"$0 items" refers to items that have no price floor and are pure pay-what-you want (PWYW). Keep in mind that, even when purchasing “$0 items,” buyers typically still have to pay something to cover processing fees, and as far as we know, the price paid for these items will always be greater than 0.

Fridays are generally the site's biggest days, which is also when artists are more likely to release albums, although how much more likely is beyond the scope of this study.

The numbers above 300,000 are Bandcamp Fridays (which we'll call BCF), occasions when the company waives the 15-percent cut it usually takes out of every transaction. Since the introduction of BCF, artists have begun aligning releases accordingly, and BCF is now not only the day when people buy the most, but when the most music is released.

What about that non-BCF on November 13 with just over 100,000 sales? Well, on that day, Phoebe Bridgers released a cover of the Goo Goo Dolls' "Iris", of which she sold 43,942 copies for a total of $178,735. The track was available for a limited time, and the item page is no longer on Bandcamp. As it happens, Bridgers's sale of this track is oddly important, and we'll come back to it towards the end.

First, "Bundle" refers to digital discographies, in which artists sell all or many of their albums for a discount. The ratios here include only items whose list prices were >$0.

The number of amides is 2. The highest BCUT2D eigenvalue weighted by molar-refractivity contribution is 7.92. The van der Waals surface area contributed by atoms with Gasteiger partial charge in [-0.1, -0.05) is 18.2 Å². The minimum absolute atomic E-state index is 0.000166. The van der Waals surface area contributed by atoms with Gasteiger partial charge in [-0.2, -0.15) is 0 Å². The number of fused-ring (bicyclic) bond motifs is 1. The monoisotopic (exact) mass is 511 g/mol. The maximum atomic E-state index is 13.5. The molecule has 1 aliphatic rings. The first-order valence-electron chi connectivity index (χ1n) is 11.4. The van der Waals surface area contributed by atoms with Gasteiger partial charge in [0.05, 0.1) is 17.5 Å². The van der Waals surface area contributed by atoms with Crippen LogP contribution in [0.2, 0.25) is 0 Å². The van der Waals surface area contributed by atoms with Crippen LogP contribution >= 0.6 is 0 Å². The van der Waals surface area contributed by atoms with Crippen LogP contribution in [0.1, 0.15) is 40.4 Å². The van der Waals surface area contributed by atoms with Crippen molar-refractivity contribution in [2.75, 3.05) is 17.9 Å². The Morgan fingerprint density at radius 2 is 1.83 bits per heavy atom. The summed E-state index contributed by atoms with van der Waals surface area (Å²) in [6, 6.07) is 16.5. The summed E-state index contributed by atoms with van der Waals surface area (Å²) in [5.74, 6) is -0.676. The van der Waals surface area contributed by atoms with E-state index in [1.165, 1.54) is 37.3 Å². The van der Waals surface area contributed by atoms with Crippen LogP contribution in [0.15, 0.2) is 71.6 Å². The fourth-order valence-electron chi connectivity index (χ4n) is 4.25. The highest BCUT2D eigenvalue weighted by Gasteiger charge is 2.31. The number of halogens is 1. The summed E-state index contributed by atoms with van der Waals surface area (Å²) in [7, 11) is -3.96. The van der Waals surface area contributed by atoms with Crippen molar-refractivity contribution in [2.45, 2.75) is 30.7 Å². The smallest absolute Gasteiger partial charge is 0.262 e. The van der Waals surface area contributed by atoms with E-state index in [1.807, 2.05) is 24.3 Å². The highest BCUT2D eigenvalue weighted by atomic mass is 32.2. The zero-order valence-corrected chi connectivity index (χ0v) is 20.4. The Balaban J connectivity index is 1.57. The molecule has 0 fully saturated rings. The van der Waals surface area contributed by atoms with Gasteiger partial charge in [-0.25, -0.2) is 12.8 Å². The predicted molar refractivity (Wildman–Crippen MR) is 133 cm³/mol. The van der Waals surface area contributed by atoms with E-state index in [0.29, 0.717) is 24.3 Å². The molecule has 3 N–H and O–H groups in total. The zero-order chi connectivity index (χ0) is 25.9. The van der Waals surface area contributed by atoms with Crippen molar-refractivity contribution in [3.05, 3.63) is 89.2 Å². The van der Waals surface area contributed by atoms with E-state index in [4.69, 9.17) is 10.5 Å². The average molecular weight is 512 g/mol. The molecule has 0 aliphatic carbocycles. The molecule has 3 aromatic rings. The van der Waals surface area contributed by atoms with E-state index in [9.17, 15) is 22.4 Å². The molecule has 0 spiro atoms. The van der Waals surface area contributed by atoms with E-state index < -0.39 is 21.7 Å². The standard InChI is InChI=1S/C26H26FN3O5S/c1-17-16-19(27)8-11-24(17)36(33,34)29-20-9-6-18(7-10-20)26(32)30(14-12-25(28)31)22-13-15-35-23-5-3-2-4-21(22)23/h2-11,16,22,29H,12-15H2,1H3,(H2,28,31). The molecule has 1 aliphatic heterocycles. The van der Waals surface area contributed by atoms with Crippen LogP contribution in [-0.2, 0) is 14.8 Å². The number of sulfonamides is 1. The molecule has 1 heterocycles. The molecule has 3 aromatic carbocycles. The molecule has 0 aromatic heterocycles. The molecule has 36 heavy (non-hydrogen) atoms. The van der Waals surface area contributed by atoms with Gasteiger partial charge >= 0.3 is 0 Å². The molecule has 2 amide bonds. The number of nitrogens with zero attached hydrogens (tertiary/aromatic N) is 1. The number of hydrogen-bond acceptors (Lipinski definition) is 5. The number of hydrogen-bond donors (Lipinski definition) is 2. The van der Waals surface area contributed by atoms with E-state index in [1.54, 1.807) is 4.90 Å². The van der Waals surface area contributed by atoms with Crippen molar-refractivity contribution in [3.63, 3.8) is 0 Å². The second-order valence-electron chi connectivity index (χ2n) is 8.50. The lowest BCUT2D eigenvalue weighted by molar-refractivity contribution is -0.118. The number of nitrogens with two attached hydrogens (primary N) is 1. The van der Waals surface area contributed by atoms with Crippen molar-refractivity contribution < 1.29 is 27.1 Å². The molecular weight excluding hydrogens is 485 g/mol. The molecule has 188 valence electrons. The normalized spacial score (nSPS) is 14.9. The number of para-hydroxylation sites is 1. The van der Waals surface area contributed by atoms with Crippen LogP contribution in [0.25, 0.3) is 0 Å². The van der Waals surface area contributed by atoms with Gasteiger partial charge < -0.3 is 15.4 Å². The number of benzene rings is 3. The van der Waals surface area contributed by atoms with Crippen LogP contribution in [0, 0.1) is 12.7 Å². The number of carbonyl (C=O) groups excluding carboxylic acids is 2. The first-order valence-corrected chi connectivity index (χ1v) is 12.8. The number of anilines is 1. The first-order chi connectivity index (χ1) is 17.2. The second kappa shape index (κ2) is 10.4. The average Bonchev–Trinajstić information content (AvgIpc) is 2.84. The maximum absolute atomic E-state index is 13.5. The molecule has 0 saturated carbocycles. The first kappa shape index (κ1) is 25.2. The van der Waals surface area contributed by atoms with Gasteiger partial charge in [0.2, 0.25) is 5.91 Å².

Bandcamp is now one of the largest sellers of physical music — vinyl, CDs, cassette tapes — anywhere in the world. Physical items account for 22.9 percent of all sales, but make up 49.1 percent of money spent. That outsize share mostly comes from physical albums, which alone constitute 36.7 percent of all money spent.

Cost might modulate generosity to some extent, as people pay more for lower priced tracks than for digital albums. Although artists charge more for their bundles than merch and physical albums, people still elect to pay even more for them than those physical alternatives. Additionally, people aren't less generous when paying for the typically more expensive merch than they are for physical albums. Removing outliers changes the mean ratio for each product category, but it doesn't change this overall relationship.

Determining whether or not a buyer behaved generously — i.e., whether they paid more than they had to — is an ambiguous undertaking. A basic comparison of whether they paid anything above the minimum runs into a few questions. If someone rounds up a $3.99 item to $4, are they generous? What about if someone pays anything above $0 for a pure PWYW product? And since the buyer has to pay something to cover processing fees (which usually works out to around $0.40), how do you determine when they’re simply paying the barest minimum?

For the purposes of this study, including this graph and all others in which we explore the term, "generosity" refers to any payment of at least 2 cents/pence/etc. above the item price. This ideally controls against people who are just rounding up the penny (or whatever pennies might be in the seller's country), and signals some sort of generous intent. Additionally, we only examine items that have price floors, since instituting a threshold would be a doomed enterprise, given the impossibility of setting a single standard that would make sense across every currency.